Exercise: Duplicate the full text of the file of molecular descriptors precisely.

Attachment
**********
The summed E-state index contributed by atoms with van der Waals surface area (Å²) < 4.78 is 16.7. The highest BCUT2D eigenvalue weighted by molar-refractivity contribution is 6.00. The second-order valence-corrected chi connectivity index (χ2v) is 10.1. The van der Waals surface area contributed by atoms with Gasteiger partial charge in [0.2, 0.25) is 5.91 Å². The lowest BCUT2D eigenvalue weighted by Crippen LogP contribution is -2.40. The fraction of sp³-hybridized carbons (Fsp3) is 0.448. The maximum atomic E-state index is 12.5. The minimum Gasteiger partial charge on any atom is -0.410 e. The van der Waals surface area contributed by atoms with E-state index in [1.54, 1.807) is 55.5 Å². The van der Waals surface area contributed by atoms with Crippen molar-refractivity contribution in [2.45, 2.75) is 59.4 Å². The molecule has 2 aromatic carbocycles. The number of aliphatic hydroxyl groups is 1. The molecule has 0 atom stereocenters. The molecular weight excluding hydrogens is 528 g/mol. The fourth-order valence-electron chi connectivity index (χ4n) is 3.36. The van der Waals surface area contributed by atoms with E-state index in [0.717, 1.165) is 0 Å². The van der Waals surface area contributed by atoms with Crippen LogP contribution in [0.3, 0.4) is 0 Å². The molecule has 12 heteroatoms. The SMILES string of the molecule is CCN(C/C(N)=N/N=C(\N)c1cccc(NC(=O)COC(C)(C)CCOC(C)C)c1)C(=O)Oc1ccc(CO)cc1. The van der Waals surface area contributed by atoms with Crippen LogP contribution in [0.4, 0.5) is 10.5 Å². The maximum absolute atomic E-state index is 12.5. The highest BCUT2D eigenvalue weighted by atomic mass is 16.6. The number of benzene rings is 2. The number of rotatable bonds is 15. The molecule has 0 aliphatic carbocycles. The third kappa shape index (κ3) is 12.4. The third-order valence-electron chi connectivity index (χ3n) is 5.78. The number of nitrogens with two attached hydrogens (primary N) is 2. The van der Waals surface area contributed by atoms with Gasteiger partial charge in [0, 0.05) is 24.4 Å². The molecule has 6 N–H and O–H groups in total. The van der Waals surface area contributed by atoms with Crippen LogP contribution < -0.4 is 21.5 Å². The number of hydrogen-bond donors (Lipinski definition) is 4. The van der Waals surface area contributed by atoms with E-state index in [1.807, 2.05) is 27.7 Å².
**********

The summed E-state index contributed by atoms with van der Waals surface area (Å²) < 4.78 is 16.7. The highest BCUT2D eigenvalue weighted by molar-refractivity contribution is 6.00. The second-order valence-corrected chi connectivity index (χ2v) is 10.1. The van der Waals surface area contributed by atoms with Gasteiger partial charge in [0.2, 0.25) is 5.91 Å². The lowest BCUT2D eigenvalue weighted by Crippen LogP contribution is -2.40. The fraction of sp³-hybridized carbons (Fsp3) is 0.448. The maximum atomic E-state index is 12.5. The minimum Gasteiger partial charge on any atom is -0.410 e. The van der Waals surface area contributed by atoms with E-state index in [1.54, 1.807) is 55.5 Å². The van der Waals surface area contributed by atoms with Crippen molar-refractivity contribution in [2.45, 2.75) is 59.4 Å². The molecule has 2 aromatic carbocycles. The number of aliphatic hydroxyl groups is 1. The molecule has 0 atom stereocenters. The molecular weight excluding hydrogens is 528 g/mol. The fourth-order valence-electron chi connectivity index (χ4n) is 3.36. The van der Waals surface area contributed by atoms with E-state index in [0.717, 1.165) is 0 Å². The van der Waals surface area contributed by atoms with Crippen LogP contribution in [0.3, 0.4) is 0 Å². The molecule has 12 heteroatoms. The SMILES string of the molecule is CCN(C/C(N)=N/N=C(\N)c1cccc(NC(=O)COC(C)(C)CCOC(C)C)c1)C(=O)Oc1ccc(CO)cc1. The van der Waals surface area contributed by atoms with Crippen LogP contribution in [0.4, 0.5) is 10.5 Å². The maximum absolute atomic E-state index is 12.5. The highest BCUT2D eigenvalue weighted by atomic mass is 16.6. The number of benzene rings is 2. The number of rotatable bonds is 15. The molecule has 0 aliphatic carbocycles. The third kappa shape index (κ3) is 12.4. The third-order valence-electron chi connectivity index (χ3n) is 5.78. The number of nitrogens with two attached hydrogens (primary N) is 2. The van der Waals surface area contributed by atoms with Gasteiger partial charge in [0, 0.05) is 24.4 Å². The molecule has 6 N–H and O–H groups in total. The van der Waals surface area contributed by atoms with Crippen LogP contribution < -0.4 is 21.5 Å². The number of hydrogen-bond donors (Lipinski definition) is 4. The van der Waals surface area contributed by atoms with E-state index in [1.807, 2.05) is 27.7 Å².